Exposure to environmental chemicals can perturb an individual's metabolic set point, especially during critical periods of development, and as a result increase his or her propensity towards obesity that is manifested later in life and possibly in successive generations. We hypothesized that benzyl butyl phthalate (BBP), a widespread endocrine disruptor, may impair one important epigenetic regulator, sirtuin, in mesenchymal stem cells and induce adipogenesis. Our results showed that gene expression of two well-known adipogenic markers, aP2 and PPARγ, were significantly increased from day 2 to day 8 under 50μM BBP exposure when compared to control in C3H10T1/2 stem cells (p<0.05) and induced adipogenesis. Sirt1 gene expression was also significantly decreased at day 2, 4, 6, and 8 (p<0.05). However, Sirt7 gene expression was decreased only at day 2 and 8 (p<0.05) while other sirtuin transcriptional levels remained unaltered throughout. Furthermore, Sirt1 and Sirt3 protein expression was decreased (p<0.05) and overall protein hyperacetylation was observed at day 8. Furthermore, FOXO1 and β-catenin, Sirt1 targets and adipogenesis regulators, were hyperacetylated at day 8. PGC1α, NRF1, NRF2, and Tfam, were also significantly decreased (p<0.05). In conclusion, our study suggests for the first time that BBP, a potential epigenetic disruptor, can lead to increased adipogenesis and metabolic dysregulation by impairing vital epigenetic regulators.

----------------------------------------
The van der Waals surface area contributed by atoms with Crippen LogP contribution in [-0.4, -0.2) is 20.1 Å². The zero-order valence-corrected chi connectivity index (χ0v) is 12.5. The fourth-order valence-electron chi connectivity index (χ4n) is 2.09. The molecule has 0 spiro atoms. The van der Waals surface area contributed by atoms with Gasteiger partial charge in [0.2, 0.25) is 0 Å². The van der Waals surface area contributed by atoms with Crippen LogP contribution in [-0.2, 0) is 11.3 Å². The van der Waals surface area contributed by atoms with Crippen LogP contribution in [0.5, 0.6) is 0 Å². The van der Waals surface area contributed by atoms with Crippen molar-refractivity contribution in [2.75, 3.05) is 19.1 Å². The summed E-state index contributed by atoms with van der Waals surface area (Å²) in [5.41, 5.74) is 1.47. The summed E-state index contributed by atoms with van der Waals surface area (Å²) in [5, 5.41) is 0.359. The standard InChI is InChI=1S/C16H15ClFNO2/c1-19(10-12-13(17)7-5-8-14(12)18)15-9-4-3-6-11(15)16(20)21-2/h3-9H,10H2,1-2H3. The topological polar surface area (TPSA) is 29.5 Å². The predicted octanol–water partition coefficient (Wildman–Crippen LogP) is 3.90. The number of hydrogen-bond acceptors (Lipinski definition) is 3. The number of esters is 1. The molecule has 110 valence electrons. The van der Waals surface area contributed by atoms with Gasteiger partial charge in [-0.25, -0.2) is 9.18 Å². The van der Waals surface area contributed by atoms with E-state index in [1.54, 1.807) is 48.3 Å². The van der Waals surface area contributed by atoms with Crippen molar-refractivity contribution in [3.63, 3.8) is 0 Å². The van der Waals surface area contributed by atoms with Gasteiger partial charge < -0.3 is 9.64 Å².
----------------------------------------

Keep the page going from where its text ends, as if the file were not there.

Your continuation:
Keywords: Adipogenesis; Benzyl butyl phthalate (BBP); Endocrine disruptor; Hyperacetylation; Mesenchymal stem cell; Sirtuins.
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